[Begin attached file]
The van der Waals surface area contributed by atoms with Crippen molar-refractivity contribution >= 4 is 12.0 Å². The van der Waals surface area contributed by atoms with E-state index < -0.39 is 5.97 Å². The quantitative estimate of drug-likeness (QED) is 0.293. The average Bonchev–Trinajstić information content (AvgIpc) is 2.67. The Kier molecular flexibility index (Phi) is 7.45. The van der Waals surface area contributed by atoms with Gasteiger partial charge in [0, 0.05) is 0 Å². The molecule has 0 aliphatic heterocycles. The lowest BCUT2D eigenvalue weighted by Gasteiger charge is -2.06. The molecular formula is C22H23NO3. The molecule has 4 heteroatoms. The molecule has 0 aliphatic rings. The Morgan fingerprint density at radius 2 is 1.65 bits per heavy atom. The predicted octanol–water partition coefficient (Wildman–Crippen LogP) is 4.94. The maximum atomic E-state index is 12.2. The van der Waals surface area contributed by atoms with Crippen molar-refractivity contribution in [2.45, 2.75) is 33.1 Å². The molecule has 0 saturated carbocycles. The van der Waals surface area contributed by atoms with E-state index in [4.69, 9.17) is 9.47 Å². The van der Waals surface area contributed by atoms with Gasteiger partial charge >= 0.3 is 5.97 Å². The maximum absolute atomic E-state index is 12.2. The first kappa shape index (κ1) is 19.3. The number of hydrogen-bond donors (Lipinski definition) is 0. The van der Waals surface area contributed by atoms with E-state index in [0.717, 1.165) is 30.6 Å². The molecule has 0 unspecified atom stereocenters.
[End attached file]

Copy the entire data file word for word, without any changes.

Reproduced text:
The van der Waals surface area contributed by atoms with Crippen molar-refractivity contribution >= 4 is 12.0 Å². The van der Waals surface area contributed by atoms with E-state index < -0.39 is 5.97 Å². The quantitative estimate of drug-likeness (QED) is 0.293. The average Bonchev–Trinajstić information content (AvgIpc) is 2.67. The Kier molecular flexibility index (Phi) is 7.45. The van der Waals surface area contributed by atoms with Gasteiger partial charge in [0, 0.05) is 0 Å². The molecule has 0 aliphatic heterocycles. The lowest BCUT2D eigenvalue weighted by Gasteiger charge is -2.06. The molecular formula is C22H23NO3. The molecule has 4 heteroatoms. The molecule has 0 aliphatic rings. The Morgan fingerprint density at radius 2 is 1.65 bits per heavy atom. The predicted octanol–water partition coefficient (Wildman–Crippen LogP) is 4.94. The maximum atomic E-state index is 12.2. The van der Waals surface area contributed by atoms with Crippen molar-refractivity contribution in [2.45, 2.75) is 33.1 Å². The molecule has 0 saturated carbocycles. The van der Waals surface area contributed by atoms with E-state index in [4.69, 9.17) is 9.47 Å². The van der Waals surface area contributed by atoms with Gasteiger partial charge >= 0.3 is 5.97 Å². The maximum absolute atomic E-state index is 12.2. The first kappa shape index (κ1) is 19.3. The number of hydrogen-bond donors (Lipinski definition) is 0. The van der Waals surface area contributed by atoms with E-state index in [0.717, 1.165) is 30.6 Å². The molecule has 0 unspecified atom stereocenters.